We eventually reveal our true selves as a manifestation of suffering, of hard work, determination and dedication
That element of choice, what psychologists refer to as the locus of control, is part of what allows us to feel pleasure through suffering. Having a choice unlocks our sense of control and through that unfolds an avenue of personal discovery by which we might learn something rudimentary about ourselves – that we might find a kind of salvation. Like Michelangelo wielding his hammer to chip away fragments of stone that obscure a great sculpture, we turn our pedals to chip away at our form, eventually revealing our true selves as a manifestation of suffering, of hard work, determination and dedication.
A glance at the images on these pages will show just how deep into the well of suffering the pros can go. Theirs is a world where the ability to suffer, to push the human body to its physical limits and then keep going by sheer force
of will, is the commodity by which they earn their wages.
It has always been thus, however the connection between suffering and winning has become more refined in recent years. Back when the Tour de France began in 1903, the route was 2,428km over just six stages, for an average of 405km per stage. By comparison, the 2013 Tour was 3,404km over 21 stages for an average of 162km. In 1903 the bicycles weighed upwards of 15kg and had only two gears, plus riders weren’t allowed any outside assistance or they risked disqualification.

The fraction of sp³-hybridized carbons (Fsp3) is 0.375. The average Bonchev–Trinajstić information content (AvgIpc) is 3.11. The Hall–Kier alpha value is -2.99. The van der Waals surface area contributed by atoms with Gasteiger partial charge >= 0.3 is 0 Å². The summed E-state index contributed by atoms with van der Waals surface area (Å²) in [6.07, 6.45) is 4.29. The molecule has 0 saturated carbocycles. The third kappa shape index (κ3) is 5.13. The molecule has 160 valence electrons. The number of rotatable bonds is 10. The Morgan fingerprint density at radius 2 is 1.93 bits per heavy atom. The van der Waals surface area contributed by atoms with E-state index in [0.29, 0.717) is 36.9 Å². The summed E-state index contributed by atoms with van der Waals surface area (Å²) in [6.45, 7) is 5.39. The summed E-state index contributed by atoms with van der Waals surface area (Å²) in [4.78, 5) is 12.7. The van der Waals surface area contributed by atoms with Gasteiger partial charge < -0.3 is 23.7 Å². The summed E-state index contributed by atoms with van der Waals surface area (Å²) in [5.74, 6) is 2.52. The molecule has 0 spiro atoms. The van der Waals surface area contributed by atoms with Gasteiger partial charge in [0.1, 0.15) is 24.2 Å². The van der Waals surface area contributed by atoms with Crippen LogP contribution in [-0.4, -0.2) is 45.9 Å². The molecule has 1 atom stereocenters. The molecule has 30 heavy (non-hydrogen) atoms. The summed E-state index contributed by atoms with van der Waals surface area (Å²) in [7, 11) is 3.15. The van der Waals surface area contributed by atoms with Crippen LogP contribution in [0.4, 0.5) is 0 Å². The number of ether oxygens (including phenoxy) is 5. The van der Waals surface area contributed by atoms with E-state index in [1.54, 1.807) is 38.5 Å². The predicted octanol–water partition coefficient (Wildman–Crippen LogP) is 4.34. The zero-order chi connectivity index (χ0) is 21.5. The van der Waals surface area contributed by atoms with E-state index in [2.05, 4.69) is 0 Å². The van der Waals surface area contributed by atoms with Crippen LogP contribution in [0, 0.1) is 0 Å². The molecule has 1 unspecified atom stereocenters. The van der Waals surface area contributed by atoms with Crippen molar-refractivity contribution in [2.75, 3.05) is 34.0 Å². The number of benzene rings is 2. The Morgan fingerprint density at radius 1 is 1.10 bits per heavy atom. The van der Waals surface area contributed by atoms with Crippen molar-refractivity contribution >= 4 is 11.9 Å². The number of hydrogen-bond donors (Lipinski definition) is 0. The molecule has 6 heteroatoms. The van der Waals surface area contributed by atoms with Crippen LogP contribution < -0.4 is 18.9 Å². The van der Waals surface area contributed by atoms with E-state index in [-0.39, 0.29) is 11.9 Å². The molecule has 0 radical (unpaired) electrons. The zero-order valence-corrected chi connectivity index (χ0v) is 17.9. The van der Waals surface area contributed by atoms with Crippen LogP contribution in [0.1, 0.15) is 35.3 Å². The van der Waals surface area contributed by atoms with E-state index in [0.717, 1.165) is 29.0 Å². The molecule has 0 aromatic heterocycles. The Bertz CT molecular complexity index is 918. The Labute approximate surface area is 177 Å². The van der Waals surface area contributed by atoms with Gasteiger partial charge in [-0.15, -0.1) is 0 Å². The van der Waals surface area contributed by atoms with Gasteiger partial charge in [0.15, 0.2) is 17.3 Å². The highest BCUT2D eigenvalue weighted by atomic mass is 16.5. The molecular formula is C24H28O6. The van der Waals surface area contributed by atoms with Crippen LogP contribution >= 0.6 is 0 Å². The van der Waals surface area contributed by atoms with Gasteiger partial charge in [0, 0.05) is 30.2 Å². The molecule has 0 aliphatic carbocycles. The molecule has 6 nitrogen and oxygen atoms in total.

When compared to those pioneers of bicycle racing, it’s easy to assume that today’s pros are soft and pampered, with their superlight bikes, 22 gears and teams of mechanics and doctors in attendance. However, to quote Greg LeMond, ‘It doesn’t get easier, you just go faster.’ Back in the pre-war years, bike races were as likely to be won by elements of luck and circumstance – whether or not your bike fell apart or you fell off a cliff – as by fitness and determination. These days, with mechanical and medical issues minimised and training and tactics standardised, often the only difference between the winners and the wannabes is the capacity to endure the agony of the race better than the next man.
To ride a bike is to enter a simplified world where we can more easily find control
The quality of a cyclist is measured by their ability to suffer; the ability to suffer comes from the sensation that we may somehow control the pain. To ride a bicycle is to enter a simplified world where we can more easily find control; we are dependent on nothing but our own willingness to do the work to become better. Every time we choose to bear the burden of the pain we inflict upon ourselves, we build our capacity to suffer. Put in the work at one end, and a better cyclist emerges from the other.